Sotto says death penalty for drug trafficking possible in new Senate


Posted at May 16 2019 06:35 PM | Updated as of May 17 2019 12:42 AM

MANILA - Senate President Vicente Sotto III on Thursday said the revival of the death penalty for those convicted of high-level drug trade is possible with the incoming set of senators.

"That’s a possibility now because nadagdag nga 'yung pro-death penalty. Pero sino bumoto para sa kanila? 'Yung mga tao. Di ba alam nila kung sino 'yung pro-death penalty at hindi?" he told reporters.

("That’s a possibility now because there are new senators who are pro-death penalty. But who voted for them? The people. They know who is pro and anti-death penalty right?)

Allies of President Rodrigo Duterte, who has been pushing for the measure, are poised to dominate the senatorial race based on the ongoing tally. 

Sotto said the measure reviving such capital punishment was filed without any urging from Malacañang.

He said he had agreed that the revival of the death penalty was not needed, save for enforcing it on convicts of drug trafficking. 

The Duterte administration has been waging a relentless war against drugs where street-level pushers and users have been caught or killed, but major busts have only netted contraband, not suspects.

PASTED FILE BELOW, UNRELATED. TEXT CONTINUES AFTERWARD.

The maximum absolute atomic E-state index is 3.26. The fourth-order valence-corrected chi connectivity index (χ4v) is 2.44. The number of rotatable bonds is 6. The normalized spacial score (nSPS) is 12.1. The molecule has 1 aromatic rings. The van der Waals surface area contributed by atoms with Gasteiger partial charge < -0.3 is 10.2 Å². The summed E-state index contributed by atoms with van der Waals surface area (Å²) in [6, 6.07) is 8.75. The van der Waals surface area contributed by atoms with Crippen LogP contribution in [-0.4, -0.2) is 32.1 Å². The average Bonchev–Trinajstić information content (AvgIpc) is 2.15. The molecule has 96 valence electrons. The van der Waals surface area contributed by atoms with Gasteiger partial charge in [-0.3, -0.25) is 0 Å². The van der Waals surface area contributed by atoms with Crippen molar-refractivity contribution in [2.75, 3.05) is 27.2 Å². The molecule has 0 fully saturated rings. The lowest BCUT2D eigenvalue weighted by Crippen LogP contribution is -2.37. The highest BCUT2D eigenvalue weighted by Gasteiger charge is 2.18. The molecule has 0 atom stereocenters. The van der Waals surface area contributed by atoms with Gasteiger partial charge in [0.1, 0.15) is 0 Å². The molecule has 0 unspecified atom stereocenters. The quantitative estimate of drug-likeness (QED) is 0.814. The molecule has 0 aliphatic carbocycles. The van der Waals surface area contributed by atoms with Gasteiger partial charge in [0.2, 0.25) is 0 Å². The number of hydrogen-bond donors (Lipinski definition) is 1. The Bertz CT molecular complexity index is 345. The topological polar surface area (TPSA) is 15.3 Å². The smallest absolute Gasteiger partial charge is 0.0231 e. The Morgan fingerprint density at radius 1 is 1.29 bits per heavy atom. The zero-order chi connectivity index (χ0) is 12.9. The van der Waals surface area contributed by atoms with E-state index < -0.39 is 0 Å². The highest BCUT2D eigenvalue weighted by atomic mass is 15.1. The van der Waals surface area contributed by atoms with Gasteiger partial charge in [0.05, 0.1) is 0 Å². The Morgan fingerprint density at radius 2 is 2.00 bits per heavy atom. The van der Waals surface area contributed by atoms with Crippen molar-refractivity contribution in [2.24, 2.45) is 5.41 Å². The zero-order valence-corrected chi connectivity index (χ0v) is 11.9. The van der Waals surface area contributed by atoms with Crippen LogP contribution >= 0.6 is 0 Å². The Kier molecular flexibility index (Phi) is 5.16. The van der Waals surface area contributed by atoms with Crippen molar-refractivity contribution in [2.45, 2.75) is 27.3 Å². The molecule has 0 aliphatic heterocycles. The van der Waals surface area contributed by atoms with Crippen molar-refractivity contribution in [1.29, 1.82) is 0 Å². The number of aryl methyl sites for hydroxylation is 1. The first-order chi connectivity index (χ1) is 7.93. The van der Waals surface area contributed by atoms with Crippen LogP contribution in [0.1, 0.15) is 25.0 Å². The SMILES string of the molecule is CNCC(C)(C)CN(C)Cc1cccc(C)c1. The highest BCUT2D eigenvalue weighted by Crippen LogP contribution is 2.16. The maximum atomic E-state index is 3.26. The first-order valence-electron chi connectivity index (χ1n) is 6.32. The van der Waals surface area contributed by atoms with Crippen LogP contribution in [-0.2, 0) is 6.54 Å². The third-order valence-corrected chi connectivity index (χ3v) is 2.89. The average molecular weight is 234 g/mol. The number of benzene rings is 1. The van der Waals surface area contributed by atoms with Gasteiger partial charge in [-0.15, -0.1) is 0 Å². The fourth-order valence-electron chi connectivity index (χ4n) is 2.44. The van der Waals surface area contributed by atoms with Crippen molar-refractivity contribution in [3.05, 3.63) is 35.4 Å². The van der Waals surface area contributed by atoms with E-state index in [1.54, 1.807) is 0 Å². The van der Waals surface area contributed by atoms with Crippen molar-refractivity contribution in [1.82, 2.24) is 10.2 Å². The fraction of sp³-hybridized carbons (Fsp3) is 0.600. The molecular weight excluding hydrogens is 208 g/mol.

"Payag na talaga ako na walang death penalty (I've agreed that there should not be death penalty) but for high-level drug trafficking it has to be there. It’s a defense mechanism against high-level drug traffickers and drug lords," he said.

"We are the only country in this part of the world where we have no death penalty for drug trafficking. Kaya paboritong-paborito tayo, dito nagmamanufacture, nagtranshipment (It's why we're the favorite. They manufacture and conduct transhipment here)."

Sotto said the death penalty "need not be used but it should be there." 

"Kung lalagay mo 'yan na parang sword of democracy, need not be used but it should be there. 'Yun ang ika nga eh panakot ng gobyerno," he said.

(If you use it like a sword of democracy, need not be used but should be there. It's what the government could use to instill fear.)

In February, the House of Representatives withdrew its approval of a bill that imposes the death penalty for drug offenses.

A separate bill reviving the death penalty hurdled the House under former House Speaker Pantaleon Alvarez but has languished at the Senate.

The Philippines was the first Asian country to abolish the death penalty in 1987, but it was reinstated under President Fidel Ramos in response to increasing crime rates. It was abolished again under President Gloria Macapagal-Arroyo in 2006.